Janakpuri, India
Janakpuri, India

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Singh K.,National Physical Laboratory India | Tiwari S.,Indian Institute of Tropical Meteorology | Jha A.K.,Central Pollution Control Board | Aggarwal S.G.,National Physical Laboratory India | And 4 more authors.
Natural Hazards | Year: 2013

Size distribution of PM10 mass aerosols and its ionic characteristics were studied for 2 years from January 2006 to December 2007 at central Delhi by employing an 8-stage Andersen Cascade Impactor sampler. The mass of fine (PM2.5) and coarse (PM10-2.5) mode particles were integrated from particle mass determined in different stages. Average concentrations of mass PM10 and PM2.5 were observed to be 306 ± 182 and 136 ± 84 μg m-3, respectively, which are far in excess of annual averages stipulated by the Indian National Ambient Air Quality Standards (PM10: 60 μg m-3 and PM2.5: 40 μg m-3). The highest concentrations of PM10-2.5 (coarse) and PM2.5 (fine) were observed 505 ± 44 and 368 ± 61 μg m-3, respectively, during summer (June 2006) period, whereas the lower concentrations of PM10-2.5 (35 ± 9 μg m-3) and PM2.5 (29 ± 13 μg m-3) were observed during monsoon (September 2007). In summer, because of frequent dust storms, coarse particles are more dominant than fine particles during study period. However, during winter, the PM2.5 contribution became more pronounced as compared to summer probably due to enhanced emissions from anthropogenic activities, burning of biofuels/biomass and other human activities. A high ratio (0.58) of PM2.5/PM10 was observed during winter and low (0.24) during monsoon. A strong correlation between PM10 and PM2.5 (r 2 = 0.93) was observed, indicating that variation in PM10 mass is governed by the variation in PM2.5. Major cations (NH4 +, Na+, K+, Ca2+ and Mg2+) and anions (F-, Cl-, SO4 2- and NO3 -) were analyzed along with pH. Average concentrations of SO4 2- and NO3 - were observed to be 12.93 ± 0.98 and 10.33 ± 1.10 μg m-3, respectively. Significant correlation between SO4 2- and NO3 - in PM1.0 was observed indicating the major sources of secondary aerosol which may be from thermal power plants located in the southeast and incomplete combustion by vehicular exhaust. A good correlation among secondary species (NH+, NO3 - and SO4 2-) suggests that most of NH4 + is in the form of ammonium sulfate and ammonium nitrate in the atmosphere. During winter, the concentration of Ca2+ was also higher; it may be due to entrainment of roadside dust particles, traffic activities and low temperature. The molar ratio (1.39) between Cl- and Na+ was observed to be close to that of seawater (1.16). The presence of higher Cl- during winter is due to western disturbances and probably local emission of Cl- due to fabric bleaching activity in a number of export garment factories in the proximity of the sampling site. © 2013 Springer Science+Business Media Dordrecht.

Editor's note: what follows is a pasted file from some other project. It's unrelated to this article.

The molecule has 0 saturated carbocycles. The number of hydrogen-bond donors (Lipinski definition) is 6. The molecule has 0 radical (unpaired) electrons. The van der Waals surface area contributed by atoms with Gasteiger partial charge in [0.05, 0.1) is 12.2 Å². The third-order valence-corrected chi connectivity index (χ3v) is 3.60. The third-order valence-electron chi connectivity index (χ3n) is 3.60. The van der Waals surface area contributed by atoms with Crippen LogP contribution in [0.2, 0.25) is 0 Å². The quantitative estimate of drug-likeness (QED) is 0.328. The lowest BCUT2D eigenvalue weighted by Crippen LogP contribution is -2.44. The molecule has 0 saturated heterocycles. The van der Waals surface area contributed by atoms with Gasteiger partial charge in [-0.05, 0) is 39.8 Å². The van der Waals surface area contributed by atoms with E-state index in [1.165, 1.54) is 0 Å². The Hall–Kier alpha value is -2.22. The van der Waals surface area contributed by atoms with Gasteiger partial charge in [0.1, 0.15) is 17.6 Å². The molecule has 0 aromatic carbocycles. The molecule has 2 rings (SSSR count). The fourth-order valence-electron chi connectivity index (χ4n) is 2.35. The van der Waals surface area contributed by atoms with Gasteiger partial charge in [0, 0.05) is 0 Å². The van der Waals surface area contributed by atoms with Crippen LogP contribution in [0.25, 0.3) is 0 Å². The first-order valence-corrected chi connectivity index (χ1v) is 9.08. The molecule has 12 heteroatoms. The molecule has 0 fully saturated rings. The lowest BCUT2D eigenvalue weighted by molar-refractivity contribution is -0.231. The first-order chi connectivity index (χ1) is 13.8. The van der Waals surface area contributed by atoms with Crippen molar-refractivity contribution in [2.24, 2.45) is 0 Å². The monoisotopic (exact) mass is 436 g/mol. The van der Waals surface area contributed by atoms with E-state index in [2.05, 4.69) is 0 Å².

Tiwari S.,Indian Institute of Tropical Meteorology | Chate D.M.,Indian Institute of Tropical Meteorology | Srivastaua A.K.,Indian Institute of Tropical Meteorology | Bisht D.S.,Indian Institute of Tropical Meteorology | Padmanabhamurty B.,B 3B 8C
Geofizika | Year: 2012